This week’s blog tells the incredible, globe-trotting tale of how a particular Tibor Reich cloth came into the museum collection via Afghanistan and Pakistan. For such an apparently local item, manufactured in Stratford-upon-Avon, it weaves a global story that provides insight into that region at an important moment in recent history. Susan Walker, Education Officer at the Shakespeare Birthplace Trust, donated the cloth and tells how it came into her possession:
“About twelve years ago I was teaching Tudor history to my class of 7 - 9 year olds. At the end of that term one of the parents gave me a gift - a Tibor Reich panel of Henry VIII and his six wives. It was a lovely and very appropriate gift, and would not have been exceptional if I had been teaching in Stratford or even in England but I was not - this was in Pakistan!
As I was working in The British School in Islamabad I had to teach the National Curriculum, even though the children in the school were of 50 nationalities and spoke, between them, some 25 different languages. The gift was from the mother of one of my American pupils and she had come across this panel in the Sunday Market, a huge and amazing bazaar run by the large number of desperately poor Afghans taking refuge in Pakistan at that time, and selling everything you could think of, not just fruit and vegetables but spices, silks, beautiful jewellery made from pearls and lapis lazuli, marble ornaments, hand made carpets, hand carved furniture - and jumpers!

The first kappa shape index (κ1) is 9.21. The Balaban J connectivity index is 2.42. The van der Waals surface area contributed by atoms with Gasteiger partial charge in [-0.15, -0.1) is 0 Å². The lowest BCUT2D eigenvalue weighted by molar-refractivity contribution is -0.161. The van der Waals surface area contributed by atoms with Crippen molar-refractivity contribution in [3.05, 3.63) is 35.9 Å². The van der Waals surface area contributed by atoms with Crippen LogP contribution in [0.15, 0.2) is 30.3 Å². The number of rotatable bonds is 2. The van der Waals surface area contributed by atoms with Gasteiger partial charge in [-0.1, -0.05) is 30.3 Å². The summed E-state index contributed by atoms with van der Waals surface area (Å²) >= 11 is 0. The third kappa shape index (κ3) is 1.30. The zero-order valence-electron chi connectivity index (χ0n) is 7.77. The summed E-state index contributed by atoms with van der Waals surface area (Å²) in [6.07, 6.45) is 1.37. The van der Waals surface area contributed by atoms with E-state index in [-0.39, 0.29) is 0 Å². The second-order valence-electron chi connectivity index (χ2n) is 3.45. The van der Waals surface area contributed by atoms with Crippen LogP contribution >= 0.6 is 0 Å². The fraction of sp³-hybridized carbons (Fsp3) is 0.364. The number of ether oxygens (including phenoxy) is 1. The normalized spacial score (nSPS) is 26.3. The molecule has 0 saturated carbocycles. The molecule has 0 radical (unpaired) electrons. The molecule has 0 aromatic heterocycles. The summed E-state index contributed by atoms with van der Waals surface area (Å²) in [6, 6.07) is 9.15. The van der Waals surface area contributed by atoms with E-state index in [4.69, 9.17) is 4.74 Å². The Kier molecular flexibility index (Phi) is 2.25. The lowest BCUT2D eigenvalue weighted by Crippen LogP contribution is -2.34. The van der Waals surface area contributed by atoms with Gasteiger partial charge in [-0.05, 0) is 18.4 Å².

At that time Aid agencies in Britain were regularly collecting vast quantities of good sweaters and woollen jumpers to help these people face the very cold winters. The Afghans, however, like their Pakistani cousins, were not much taken with western style knitwear and preferred to cut out any labels and then to sell the garments to get money to buy what they did want to wear.
Somewhere in the UK somebody must have put this panel into a collecting bag and so it found its way to Pakistan. Little did Mrs Wahlert know when she found this panel on one of the jumper stalls, and gave it to me, that I came from the same town where Tibor Reich lived and worked - and little did I know then that when I was evacuated to the UK only a year later that I would be working for SBT and able to donate this to the Museums Collection!”
To find out more about Tibor Reich and the Shakespeare Birthplace Trust, you can visit our blogs about the textiles his company created for the new Shakespeare Centre in 1964 and the 1969 Garrick Jubilee bicentenary.